With a lot of my work, I collect ephemera and repurpose it. But in this case, it was an old ad that I pulled in 2005 or something, when I was out in India. It’s actually pulled from an old aspirin ad. And I thought it really captured what I was going for. So I kind of ran with it. And having that juxtaposed with the typography or on its own, it just felt like another layer to the whole show, that felt impactful.

One night, Rudresh and Vijay were playing. And I took this one photo of them. It has a form of that piece that I made, that says “White Supremacy,” and an upside-down [American] flag. And having that in the background, while they were playing, it just really hit. It just really hit. And it’s not like you could ignore it. Because it was right above them, and it was huge.


And the crowd, when Vijay gave a shout-out to you -- people really loved it. Clearly it was very much part of the experience for the entire audience. 
Yeah, I got that a lot, talking to people after the show. And just hearing it from Vijay as well.

So you’re an artist, and you’re playing this role, when the word “Resistance” has a very particular meaning in this country. What is the role of art in resistance?
I think it’s a big part of it. Figuring out how to get these frustrated voices out, in various ways. Various aesthetics. Just a smart way or an interesting way. I think art is pretty important in that way.

Tell me about what you did for SAADA.
In 2006, I read this story of Kumar Pallana and I knew him as the Indian uncle in all the Wes Anderson films. I forget what movie came out in 2006. So I read a little piece about him, and I was really fascinated by it, and I reached out to his agent, and never heard back. And the next year I moved to San Francisco and I decided to write him again. And I thought I was writing his agent, and it was actually Kumar Uncle himself. And he was living in Oakland at the time, so he invited me out there. Initially I was just going to go out there for an hour or two and interview and that would be it.

But it grew into something a bit more, where to this day, I’m still great friends with his son. His story inspired me.

He was South Asian, one of the first people to come over in the ‘20s, one of the initial wave that came over. And he had a really fascinating story that didn’t get light. A lot of people knew him from the Wes Anderson films but I thought there was so much more.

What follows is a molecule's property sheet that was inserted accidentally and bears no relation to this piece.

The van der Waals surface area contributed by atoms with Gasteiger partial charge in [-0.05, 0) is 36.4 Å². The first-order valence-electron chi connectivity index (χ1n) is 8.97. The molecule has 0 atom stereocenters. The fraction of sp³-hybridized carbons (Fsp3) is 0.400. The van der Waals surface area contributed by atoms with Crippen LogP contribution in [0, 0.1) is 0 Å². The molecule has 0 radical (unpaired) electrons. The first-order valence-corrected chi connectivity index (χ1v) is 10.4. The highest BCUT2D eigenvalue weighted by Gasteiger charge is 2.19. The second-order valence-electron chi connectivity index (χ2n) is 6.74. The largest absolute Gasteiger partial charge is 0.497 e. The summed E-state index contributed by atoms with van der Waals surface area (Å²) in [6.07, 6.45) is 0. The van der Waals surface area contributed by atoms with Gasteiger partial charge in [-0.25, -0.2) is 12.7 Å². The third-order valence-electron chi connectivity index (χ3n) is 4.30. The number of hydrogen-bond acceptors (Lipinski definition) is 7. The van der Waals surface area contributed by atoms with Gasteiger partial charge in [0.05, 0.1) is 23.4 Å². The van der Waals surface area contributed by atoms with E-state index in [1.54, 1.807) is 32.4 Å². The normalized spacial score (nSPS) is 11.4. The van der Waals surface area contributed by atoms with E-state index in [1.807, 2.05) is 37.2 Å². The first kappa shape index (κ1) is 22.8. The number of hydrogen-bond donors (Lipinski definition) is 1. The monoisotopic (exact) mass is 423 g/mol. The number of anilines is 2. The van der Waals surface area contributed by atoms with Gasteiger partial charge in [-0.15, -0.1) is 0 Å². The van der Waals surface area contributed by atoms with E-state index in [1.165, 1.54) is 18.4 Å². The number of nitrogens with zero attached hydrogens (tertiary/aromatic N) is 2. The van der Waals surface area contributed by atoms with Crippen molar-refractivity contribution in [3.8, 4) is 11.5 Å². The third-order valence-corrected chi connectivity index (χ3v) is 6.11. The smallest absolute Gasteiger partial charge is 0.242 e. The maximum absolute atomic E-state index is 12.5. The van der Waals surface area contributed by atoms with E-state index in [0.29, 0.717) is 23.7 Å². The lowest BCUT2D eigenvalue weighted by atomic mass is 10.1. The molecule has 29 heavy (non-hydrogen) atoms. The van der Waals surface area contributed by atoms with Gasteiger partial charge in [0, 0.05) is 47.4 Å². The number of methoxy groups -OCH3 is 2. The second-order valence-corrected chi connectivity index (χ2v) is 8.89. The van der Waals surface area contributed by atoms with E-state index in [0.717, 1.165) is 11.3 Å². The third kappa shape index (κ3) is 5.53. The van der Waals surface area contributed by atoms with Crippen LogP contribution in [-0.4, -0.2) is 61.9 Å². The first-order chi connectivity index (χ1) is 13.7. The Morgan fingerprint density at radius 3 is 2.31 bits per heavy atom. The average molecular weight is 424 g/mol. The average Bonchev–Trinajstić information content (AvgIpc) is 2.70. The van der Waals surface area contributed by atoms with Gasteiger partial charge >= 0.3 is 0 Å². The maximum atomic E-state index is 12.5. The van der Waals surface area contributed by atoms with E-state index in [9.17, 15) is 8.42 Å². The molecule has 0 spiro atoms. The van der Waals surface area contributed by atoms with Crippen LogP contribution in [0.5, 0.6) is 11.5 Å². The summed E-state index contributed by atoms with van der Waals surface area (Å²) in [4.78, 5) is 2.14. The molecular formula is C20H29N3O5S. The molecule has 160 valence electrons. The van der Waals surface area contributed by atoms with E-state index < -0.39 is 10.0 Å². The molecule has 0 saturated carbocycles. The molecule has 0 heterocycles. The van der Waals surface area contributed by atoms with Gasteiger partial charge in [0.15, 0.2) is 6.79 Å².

My parents came out for a visit and we all hung out as well. And he just became really good friends with my parents as well. Every time he went out to the East Coast, he’d stay with my parents for a week.

He stayed in my old room, in New Jersey (laughs).

It was great to be inspired by it, as well as share his story with my parents. It inspired them in ways too. They never heard of a story like that. They’ve never met a person from their community that has done that before.

And there’s a lot of light that his story didn’t get. From him coming over in the 20s, to him just wanting to be an entertainer, to him being on the Mickey Mouse club, or Captain Kangaroo, or eventually going to Vegas and having a long stint there, opening up for the Rat Pack. having out with all those guys.

Amazing.
Yeah, it’s crazy. And just hearing what his drive was the whole time, or just his experience, back in the ‘20s, being a South Asian man in America.

I just found a lot of his story to be inspiring.

There’s definitely stuff out there on him, but like I said, I’m good friends with Deepak, his son. And he let me go through all the boxes, which are great. So I’ve just been trying to hand-pick some stuff, which I want to hand over to SAADA.

From pictures, to marketing ephemera.

It got me thinking, that I just want to contribute to the archive, and what am I going to contribute. I feel like a big part of it is just meeting people and hearing their stories, and having a community, from Kumar Uncle, to Himanshu to Vijay to Rekha, to even going over to the UK, I’ve done work with Talvin Singh.

That’s a big part of my process as well. Hearing these different from the South Asian voice, from the diaspora. And getting inspiration from that as well, to add to the voice.
Arun Venugopal is a reporter at WNYC and host of Micropolis, which explores race & identity issues. He also serves on SAADA's Board of Directors.